Business

IBM to cut 3,900 jobs as it reorganizes business

IBM will slash some 3,900 jobs, slightly more than one percent of its workforce, related to businesses it has divested, a source close to the matter told AFP on Wednesday.

Computer Sciences

Researchers develop a scaled-up spintronic probabilistic computer

Researchers at Tohoku University, the University of Messina, and the University of California, Santa Barbara (UCSB) have developed a scaled-up version of a probabilistic computer (p-computer) with stochastic spintronic devices ...

Energy & Green Tech

Clear window coating could cool buildings without using energy

As climate change intensifies summer heat, demand is growing for technologies to cool buildings. Now, researchers report in ACS Energy Letters that they have used advanced computing technology and artificial intelligence ...

Business

Biden hails IBM's $20 bln investment announcement

IBM hosted US President Joe Biden Thursday to celebrate the announcement of a $20-billion investment in semiconductors, quantum computing and other cutting-edge technology in New York state.

Computer Sciences

Designing new quantum materials on the computer

How do you find novel materials with very specific properties—for example, special electronic properties which are needed for quantum computers? This is usually a very complicated task: various compounds are created, in ...

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Quantum computer

A quantum computer is a device for computation that makes direct use of quantum mechanical phenomena, such as superposition and entanglement, to perform operations on data. The basic principle behind quantum computation is that quantum properties can be used to represent data and perform operations on these data.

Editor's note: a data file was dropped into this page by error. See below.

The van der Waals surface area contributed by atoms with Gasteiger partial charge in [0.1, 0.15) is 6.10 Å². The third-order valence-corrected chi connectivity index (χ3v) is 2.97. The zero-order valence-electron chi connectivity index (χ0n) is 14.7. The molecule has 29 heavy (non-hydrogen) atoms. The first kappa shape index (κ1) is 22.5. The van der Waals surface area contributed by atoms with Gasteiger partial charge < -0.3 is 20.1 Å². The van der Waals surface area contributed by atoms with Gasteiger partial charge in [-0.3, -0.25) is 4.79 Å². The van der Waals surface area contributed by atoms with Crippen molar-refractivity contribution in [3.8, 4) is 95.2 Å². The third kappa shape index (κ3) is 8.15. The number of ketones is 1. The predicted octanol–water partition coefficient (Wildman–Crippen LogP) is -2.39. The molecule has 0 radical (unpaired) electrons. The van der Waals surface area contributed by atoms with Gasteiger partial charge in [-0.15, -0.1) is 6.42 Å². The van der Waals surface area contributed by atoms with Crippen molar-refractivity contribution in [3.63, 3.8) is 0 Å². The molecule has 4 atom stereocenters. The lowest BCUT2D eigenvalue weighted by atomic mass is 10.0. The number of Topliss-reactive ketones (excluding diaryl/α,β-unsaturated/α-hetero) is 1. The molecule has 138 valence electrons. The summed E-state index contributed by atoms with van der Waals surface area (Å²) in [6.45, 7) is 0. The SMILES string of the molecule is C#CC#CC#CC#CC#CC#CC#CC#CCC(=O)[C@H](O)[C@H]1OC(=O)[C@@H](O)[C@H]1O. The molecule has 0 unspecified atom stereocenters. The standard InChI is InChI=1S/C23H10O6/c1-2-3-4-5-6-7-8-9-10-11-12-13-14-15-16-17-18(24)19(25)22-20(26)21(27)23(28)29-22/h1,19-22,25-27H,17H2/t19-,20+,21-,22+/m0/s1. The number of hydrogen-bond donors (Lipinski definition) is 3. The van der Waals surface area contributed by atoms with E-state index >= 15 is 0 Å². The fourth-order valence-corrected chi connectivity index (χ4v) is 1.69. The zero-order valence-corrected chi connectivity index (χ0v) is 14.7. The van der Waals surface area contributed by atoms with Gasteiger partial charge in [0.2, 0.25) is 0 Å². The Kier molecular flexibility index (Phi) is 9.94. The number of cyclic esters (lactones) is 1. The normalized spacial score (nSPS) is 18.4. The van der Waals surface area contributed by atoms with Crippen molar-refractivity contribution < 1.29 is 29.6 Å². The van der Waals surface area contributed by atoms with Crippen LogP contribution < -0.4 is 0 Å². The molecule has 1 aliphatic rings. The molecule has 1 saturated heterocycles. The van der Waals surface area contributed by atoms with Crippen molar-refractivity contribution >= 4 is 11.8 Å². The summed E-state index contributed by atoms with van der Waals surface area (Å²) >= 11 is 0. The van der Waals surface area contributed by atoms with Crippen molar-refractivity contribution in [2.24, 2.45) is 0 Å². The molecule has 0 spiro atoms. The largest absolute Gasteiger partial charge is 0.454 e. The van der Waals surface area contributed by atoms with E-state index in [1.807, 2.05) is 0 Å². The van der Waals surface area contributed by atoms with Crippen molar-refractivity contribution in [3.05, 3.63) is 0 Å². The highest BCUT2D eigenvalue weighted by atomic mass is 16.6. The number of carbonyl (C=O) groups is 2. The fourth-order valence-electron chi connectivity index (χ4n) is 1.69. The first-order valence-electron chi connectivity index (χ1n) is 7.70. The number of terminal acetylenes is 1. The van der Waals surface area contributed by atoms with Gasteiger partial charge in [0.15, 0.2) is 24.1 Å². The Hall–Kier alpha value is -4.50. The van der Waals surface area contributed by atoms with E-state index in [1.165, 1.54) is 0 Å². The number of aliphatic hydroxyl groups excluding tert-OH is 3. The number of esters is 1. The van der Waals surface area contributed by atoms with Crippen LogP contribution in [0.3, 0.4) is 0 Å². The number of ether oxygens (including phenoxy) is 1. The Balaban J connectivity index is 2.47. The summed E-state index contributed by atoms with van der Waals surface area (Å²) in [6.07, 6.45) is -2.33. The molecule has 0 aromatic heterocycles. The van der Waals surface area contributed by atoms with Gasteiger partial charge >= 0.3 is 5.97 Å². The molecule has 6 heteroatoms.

Although quantum computing is still in its infancy, experiments have been carried out in which quantum computational operations were executed on a very small number of qubits (quantum binary digits). Both practical and theoretical research continues with interest, and many national government and military funding agencies support quantum computing research to develop quantum computers for both civilian and national security purposes, such as cryptanalysis.

If large-scale quantum computers can be built, they will be able to solve certain problems much faster than any of our current classical computers (for example Shor's algorithm). Quantum computers are different from other computers such as DNA computers and traditional computers based on transistors. Some computing architectures such as optical computers may use classical superposition of electromagnetic waves. Without some specifically quantum mechanical resources such as entanglement, it is conjectured that an exponential advantage over classical computers is not possible.

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